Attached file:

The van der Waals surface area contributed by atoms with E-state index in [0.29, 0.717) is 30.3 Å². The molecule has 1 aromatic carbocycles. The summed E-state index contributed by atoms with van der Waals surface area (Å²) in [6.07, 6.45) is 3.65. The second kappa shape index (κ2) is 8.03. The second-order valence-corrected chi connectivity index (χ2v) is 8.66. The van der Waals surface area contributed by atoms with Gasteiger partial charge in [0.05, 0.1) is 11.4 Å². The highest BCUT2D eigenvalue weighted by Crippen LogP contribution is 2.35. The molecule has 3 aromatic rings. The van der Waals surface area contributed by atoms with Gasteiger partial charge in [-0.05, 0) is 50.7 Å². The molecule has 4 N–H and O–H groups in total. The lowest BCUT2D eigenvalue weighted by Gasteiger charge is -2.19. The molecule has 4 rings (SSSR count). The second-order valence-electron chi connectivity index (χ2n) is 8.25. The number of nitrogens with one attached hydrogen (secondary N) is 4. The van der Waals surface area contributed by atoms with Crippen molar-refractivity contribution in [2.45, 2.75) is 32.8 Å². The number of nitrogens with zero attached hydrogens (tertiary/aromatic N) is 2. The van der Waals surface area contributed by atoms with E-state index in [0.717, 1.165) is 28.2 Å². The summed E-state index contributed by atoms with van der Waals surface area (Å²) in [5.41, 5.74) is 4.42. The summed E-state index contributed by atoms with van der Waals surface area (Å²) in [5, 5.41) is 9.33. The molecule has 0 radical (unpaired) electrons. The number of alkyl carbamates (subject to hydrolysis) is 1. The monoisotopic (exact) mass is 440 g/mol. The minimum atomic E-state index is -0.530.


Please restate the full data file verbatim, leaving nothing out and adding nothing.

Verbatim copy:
The van der Waals surface area contributed by atoms with E-state index in [0.29, 0.717) is 30.3 Å². The molecule has 1 aromatic carbocycles. The summed E-state index contributed by atoms with van der Waals surface area (Å²) in [6.07, 6.45) is 3.65. The second kappa shape index (κ2) is 8.03. The second-order valence-corrected chi connectivity index (χ2v) is 8.66. The van der Waals surface area contributed by atoms with Gasteiger partial charge in [0.05, 0.1) is 11.4 Å². The highest BCUT2D eigenvalue weighted by Crippen LogP contribution is 2.35. The molecule has 3 aromatic rings. The van der Waals surface area contributed by atoms with Gasteiger partial charge in [-0.05, 0) is 50.7 Å². The molecule has 4 N–H and O–H groups in total. The lowest BCUT2D eigenvalue weighted by Gasteiger charge is -2.19. The molecule has 4 rings (SSSR count). The second-order valence-electron chi connectivity index (χ2n) is 8.25. The number of nitrogens with one attached hydrogen (secondary N) is 4. The van der Waals surface area contributed by atoms with Crippen molar-refractivity contribution in [2.45, 2.75) is 32.8 Å². The number of nitrogens with zero attached hydrogens (tertiary/aromatic N) is 2. The van der Waals surface area contributed by atoms with E-state index in [0.717, 1.165) is 28.2 Å². The summed E-state index contributed by atoms with van der Waals surface area (Å²) in [5.41, 5.74) is 4.42. The summed E-state index contributed by atoms with van der Waals surface area (Å²) in [5, 5.41) is 9.33. The molecule has 0 radical (unpaired) electrons. The number of alkyl carbamates (subject to hydrolysis) is 1. The monoisotopic (exact) mass is 440 g/mol. The minimum atomic E-state index is -0.530.